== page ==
Lila Rawlings talks to Scottish artist Charles Avery whose remarkable ongoing project describes the topography, history and culture of an imaginary island
‘Be not afraid,’ says Caliban in The Tempest, ‘the isle is full of noises that bring delight and hurt not.’ Charles Avery might disagree. For the Mull-born-and-bred artist, it was the sounds of the woods around Lochdon that got his childhood imagination working overtime. ‘I had to walk past a forest every day on my way home, and the noises that came out of there were terrifying. To me it sounded like a lion killing a gazelle.’
In his epic charting of the life and times of an imaginary island Avery has approached his subject like an explorer, recording the topography, history and culture of the place. But his role, like that of the artist, is ambiguous. While in awe of his subject, he also shares something in common with the island colonisers who hunt down wild, mythical beasts, kill them and pose for the camera with their quarry.
While this show, part of an endeavour begun in 2004, brings together the on-going project for the first time and includes new works, Avery insists he has no deadline: ‘Finishability is a moot point here,’ he says. Aside from the scale of the project, Avery’s ability to turn his hand to several disciplines, including drawing, sculpture and taxidermy, is impressive.
In the prologue to the show an unnamed narrator writes, ‘I had sought this strange land with a view to beings its discoverer.’ So begins a journey that is a feast for the eyes and a serious workout for the imagination. The island and its inhabitants come to life as we progress around the exhibits, from collected souvenirs and keepsakes via elaborate maps brimming with references to philosophical conundrums, to accomplished drawings and sculptures. Avery’s cast of characters is extensive, among them a group of steely-eyed fishermen, some fantastical beasts such as the Noumenon, a pantheon of gods (two headless fighting dogs joined at the neck; a tiny lovable duck-billed creature in a white tux and top hat called Mr Impossible). Gradually, a narrative takes shape and the cast of characters becomes so vivid it feels like we are watching scenes from a movie. ‘Film is my most important cultural medium,’ agrees Avery. ‘The characters in The Island are similar to a Coen Brothers film in the way [the Coens] favour the same actors from film to film.’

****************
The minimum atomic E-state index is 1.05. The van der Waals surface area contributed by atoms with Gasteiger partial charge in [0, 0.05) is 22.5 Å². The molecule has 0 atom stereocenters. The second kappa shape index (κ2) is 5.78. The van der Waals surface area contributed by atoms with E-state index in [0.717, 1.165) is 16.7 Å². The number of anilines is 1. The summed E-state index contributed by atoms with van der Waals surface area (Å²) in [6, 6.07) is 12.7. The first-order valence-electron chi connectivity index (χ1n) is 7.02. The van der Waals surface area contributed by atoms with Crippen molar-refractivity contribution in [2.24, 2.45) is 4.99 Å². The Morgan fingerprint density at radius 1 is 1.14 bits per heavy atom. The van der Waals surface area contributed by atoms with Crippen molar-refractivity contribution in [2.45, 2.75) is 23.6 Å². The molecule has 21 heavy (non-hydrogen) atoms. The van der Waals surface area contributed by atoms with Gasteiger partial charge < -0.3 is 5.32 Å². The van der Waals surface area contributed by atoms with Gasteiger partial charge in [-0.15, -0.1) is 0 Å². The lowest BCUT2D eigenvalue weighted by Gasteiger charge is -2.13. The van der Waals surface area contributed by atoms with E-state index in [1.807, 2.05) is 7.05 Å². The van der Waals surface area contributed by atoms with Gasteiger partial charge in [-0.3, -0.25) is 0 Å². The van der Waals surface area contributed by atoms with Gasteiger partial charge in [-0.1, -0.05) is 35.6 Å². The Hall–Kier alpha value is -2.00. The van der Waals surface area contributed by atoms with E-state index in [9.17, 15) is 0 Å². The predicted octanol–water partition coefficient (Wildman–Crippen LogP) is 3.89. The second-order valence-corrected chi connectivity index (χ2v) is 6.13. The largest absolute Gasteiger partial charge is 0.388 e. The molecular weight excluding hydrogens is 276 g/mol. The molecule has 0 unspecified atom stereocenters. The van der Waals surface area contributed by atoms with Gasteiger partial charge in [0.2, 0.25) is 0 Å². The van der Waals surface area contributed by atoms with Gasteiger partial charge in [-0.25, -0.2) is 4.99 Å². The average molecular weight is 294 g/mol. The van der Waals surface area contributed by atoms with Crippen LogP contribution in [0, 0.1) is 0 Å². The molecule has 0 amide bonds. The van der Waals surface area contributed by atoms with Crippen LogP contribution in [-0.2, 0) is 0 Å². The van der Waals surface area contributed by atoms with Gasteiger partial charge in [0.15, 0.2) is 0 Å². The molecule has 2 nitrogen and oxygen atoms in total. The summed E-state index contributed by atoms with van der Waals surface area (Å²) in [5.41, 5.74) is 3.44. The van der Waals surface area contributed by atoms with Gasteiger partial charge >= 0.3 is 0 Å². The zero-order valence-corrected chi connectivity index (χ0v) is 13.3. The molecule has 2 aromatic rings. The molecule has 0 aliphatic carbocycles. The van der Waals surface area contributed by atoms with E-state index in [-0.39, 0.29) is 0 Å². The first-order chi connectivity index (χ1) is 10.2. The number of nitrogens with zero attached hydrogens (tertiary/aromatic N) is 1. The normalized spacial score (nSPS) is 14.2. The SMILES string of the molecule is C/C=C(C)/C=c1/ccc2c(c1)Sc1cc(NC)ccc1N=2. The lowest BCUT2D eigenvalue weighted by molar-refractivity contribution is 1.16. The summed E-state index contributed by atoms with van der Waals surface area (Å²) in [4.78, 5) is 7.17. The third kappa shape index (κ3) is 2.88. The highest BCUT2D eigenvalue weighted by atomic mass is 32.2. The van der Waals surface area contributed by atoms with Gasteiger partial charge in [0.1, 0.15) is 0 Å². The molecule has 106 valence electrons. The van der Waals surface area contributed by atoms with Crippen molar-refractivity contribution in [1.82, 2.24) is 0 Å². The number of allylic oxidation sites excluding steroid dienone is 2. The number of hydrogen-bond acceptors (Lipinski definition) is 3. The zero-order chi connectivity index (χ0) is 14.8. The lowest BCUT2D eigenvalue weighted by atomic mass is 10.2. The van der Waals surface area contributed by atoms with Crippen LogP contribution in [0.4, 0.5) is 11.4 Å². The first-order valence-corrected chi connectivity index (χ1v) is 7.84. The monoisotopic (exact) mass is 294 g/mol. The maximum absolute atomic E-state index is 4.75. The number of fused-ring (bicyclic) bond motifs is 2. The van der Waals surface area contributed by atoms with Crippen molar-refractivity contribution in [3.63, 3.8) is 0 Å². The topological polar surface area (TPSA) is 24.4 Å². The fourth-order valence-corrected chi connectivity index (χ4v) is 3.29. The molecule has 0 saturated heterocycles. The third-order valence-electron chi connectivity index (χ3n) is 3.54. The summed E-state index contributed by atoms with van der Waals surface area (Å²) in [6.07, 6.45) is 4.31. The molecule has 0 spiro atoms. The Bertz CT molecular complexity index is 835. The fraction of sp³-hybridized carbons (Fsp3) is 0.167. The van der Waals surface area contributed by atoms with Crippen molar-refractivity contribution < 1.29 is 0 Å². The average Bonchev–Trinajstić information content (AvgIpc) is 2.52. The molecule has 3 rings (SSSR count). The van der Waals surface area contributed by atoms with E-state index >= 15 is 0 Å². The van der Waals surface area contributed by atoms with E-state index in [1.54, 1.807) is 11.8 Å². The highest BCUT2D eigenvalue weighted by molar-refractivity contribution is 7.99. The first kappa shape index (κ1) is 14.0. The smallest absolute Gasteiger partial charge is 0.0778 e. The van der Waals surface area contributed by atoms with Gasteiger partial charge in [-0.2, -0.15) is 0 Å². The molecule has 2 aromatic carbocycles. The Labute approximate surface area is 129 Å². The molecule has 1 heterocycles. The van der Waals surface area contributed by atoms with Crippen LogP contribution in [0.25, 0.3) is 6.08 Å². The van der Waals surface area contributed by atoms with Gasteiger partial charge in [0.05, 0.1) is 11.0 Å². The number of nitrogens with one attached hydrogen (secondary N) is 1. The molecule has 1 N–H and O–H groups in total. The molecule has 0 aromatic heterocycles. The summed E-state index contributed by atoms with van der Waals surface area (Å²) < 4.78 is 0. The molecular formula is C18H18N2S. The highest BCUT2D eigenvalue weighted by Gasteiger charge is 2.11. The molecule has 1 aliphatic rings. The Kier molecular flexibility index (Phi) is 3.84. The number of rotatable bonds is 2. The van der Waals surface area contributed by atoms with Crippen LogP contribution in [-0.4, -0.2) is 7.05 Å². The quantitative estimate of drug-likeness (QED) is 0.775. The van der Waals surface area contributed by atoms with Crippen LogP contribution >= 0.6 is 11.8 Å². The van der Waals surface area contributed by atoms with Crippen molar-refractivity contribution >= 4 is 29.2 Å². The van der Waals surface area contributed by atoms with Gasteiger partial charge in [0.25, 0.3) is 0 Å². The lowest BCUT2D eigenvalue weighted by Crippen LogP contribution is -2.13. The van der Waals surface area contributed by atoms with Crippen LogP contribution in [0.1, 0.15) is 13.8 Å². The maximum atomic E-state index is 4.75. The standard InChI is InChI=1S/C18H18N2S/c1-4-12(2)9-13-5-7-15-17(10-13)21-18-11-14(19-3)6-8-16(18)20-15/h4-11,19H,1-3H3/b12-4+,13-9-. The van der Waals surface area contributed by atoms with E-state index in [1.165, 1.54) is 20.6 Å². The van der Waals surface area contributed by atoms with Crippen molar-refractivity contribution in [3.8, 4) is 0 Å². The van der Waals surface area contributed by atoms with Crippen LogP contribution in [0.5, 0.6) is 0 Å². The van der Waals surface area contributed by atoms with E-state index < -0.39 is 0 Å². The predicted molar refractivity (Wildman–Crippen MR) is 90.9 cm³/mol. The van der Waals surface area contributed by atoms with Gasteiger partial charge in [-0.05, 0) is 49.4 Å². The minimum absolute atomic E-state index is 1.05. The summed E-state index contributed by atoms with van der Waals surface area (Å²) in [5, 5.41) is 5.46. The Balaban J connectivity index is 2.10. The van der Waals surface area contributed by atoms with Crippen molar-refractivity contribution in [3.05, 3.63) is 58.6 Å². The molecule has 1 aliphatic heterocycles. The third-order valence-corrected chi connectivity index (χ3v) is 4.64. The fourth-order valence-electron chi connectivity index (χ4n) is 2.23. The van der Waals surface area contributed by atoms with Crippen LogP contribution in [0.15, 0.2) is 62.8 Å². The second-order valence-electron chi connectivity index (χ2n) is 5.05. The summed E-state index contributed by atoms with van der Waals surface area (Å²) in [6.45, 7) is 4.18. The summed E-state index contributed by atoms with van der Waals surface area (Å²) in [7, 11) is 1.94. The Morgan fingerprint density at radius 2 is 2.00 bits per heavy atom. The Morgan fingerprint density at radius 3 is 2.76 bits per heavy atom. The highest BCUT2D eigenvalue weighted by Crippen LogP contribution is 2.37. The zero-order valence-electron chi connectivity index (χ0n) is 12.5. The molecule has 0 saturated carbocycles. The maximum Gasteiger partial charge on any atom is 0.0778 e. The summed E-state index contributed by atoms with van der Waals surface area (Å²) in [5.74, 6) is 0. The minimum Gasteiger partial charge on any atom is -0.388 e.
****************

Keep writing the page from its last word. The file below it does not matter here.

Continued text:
A love of nonsense, fantasy and humour are at work here, but that doesn’t stop Avery posing some big questions about the nature of truth and reality, the essence of creativity and the role of art in society. But it’s the dazzling draughtsmanship that shows his pedigree as an artist and keeps us engaged: ‘Drawing was the only thing I was any good at when I was a child,’ he says. ‘I learned from trial and error, from drawing from my head.’ While a few of the characters in the exhibition are drawn from life, the majority are imagined. In the wall-sized drawing of a bustling market place, ‘The Place of the Rout of the If’en’, certain characters and objects are meticulously worked into a kind of hyper-reality, while other areas are left sketchy and unresolved. But appearances on the island are deceptive: the harder you look, the more you discover. Just like the eerie forest that inspired Avery’s childhood, it’s what we don’t know that fuels our imagination.
The Islanders: An Introduction, Scottish National Gallery of Modern Art, Edinburgh, Sat 29 Nov–Sun 15 Feb.